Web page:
Reality Winner walks out of the Augusta County Courthouse on June 8, 2017 in Augusta, Georgia. The winner is a contractor in the intelligence industry accused of leaking National Security Agency (NSA) documents.
Reality Winner, a former Air Force linguist who pleaded guilty in 2018 to leaking an intelligence report about Russian meddling in the 2016 election, was released from prison on Monday, according to her attorney.
“I am overjoyed to announce that Reality Winner has been released from prison,” Alison Grinter Allen said on Twitter. “She remains in custody as part of the residential reentry process, but we are relieved and hopeful.”
According to the Bureau of Prisons website, Winner is currently incarcerated at a reentry facility in San Antonio. Her release date from the facility is November 23, 2021.
Winner, now 29, was 25 when she printed out a classified intelligence report at the National Security Agency facility in Georgia where she worked and gave it to journalists from the investigative news site The Intercept.
On June 5, 2017, a storey based on Winner’s leak was published with the headline: “TOP-SECRET NSA REPORT DETAILS RUSSIAN HACKING EFFORT DAYS BEFORE 2016 ELECTION.”
“Russian military intelligence carried out a cyberattack on at least one U.S. voting software supplier and sent spear-phishing emails to more than 100 local election officials just days before last November’s presidential election, according to a highly classified intelligence report obtained by The Intercept,” wrote journalists Matthew Cole, Richard Esposito, Sam Biddle, and Ry
In August 2018, Winner was sentenced to five years and three months in prison. Winner’s early release, according to Allen, was not the result of a “pardon or compassionate release process, but rather time earned from exemplary behaviour while incarcerated.”
Winner is still barred from making public statements or appearances, according to Allen. Allen stated that Winner and her family “have requested privacy during the transition process as they work to heal the trauma of incarceration and rebuild the years lost.”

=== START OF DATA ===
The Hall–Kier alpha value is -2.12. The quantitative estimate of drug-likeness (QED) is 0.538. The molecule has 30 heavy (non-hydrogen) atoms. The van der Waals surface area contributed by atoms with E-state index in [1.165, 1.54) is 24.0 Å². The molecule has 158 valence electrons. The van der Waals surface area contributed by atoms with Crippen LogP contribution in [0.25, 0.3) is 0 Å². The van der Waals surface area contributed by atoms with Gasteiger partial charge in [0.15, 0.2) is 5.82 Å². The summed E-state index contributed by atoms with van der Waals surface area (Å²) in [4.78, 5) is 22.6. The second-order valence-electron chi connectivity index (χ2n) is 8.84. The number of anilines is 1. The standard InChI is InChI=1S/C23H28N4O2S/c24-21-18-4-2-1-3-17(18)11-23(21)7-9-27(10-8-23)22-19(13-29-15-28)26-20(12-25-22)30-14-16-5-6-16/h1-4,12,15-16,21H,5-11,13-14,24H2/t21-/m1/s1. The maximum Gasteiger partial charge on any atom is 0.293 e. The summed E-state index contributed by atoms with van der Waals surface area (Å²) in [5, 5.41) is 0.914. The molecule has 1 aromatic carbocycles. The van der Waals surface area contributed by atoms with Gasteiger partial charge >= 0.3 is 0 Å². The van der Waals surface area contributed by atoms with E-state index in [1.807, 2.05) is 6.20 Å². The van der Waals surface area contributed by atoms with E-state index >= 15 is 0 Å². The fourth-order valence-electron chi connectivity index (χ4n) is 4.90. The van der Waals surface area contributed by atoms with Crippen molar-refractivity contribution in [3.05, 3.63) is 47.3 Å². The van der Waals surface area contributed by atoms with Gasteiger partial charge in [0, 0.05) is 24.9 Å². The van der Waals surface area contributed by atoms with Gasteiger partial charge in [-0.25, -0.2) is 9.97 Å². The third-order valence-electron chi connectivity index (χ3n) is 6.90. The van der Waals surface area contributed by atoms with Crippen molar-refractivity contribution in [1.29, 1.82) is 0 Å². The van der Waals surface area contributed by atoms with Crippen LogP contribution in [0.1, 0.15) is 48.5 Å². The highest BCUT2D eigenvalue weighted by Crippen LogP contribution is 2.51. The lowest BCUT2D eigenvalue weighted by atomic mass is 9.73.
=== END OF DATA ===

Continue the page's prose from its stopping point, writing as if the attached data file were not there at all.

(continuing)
Winner’s case was an early example of President Donald Trump’s administration’s tough stance toward those accused of leaking confidential government information. At the time, prosecutors stated that Winner’s sentence would be the longest ever served by a federal defendant for leaking to the media.
The case also reflected poorly on The Intercept’s source protection methods. In 2017, Betsy Reed, the editor-in-chief, issued a statement admitting that “at several points in the editorial process, our practises fell short of the standards to which we hold ourselves for minimising the risks of source exposure when handling anonymously provided materials.”
Winner was arrested on June 3, 2017, just two days before The Intercept published its storey based on the document she provided. Investigators said they tracked down Winner after discovering that whoever leaked the classified document had printed it out. Winner was one of only a few dozen people who had printed the document, and she had also emailed someone at The Intercept from her work computer.
Winner’s release comes as the Biden administration faces criticism for the aggressive tactics used by the Justice Department under Trump to identify the source of leaked materials. The Justice Department’s inspector general announced on Friday that the department will investigate the earlier seizure of electronic records belonging to journalists at major news outlets and Democratic members of Congress as part of leak investigations.
According to reports, John Demers, a top Justice Department official in charge of the leak investigations, will leave the agency in two weeks. According to a Justice Department spokesperson, Demers’ departure was planned prior to the recent scandal.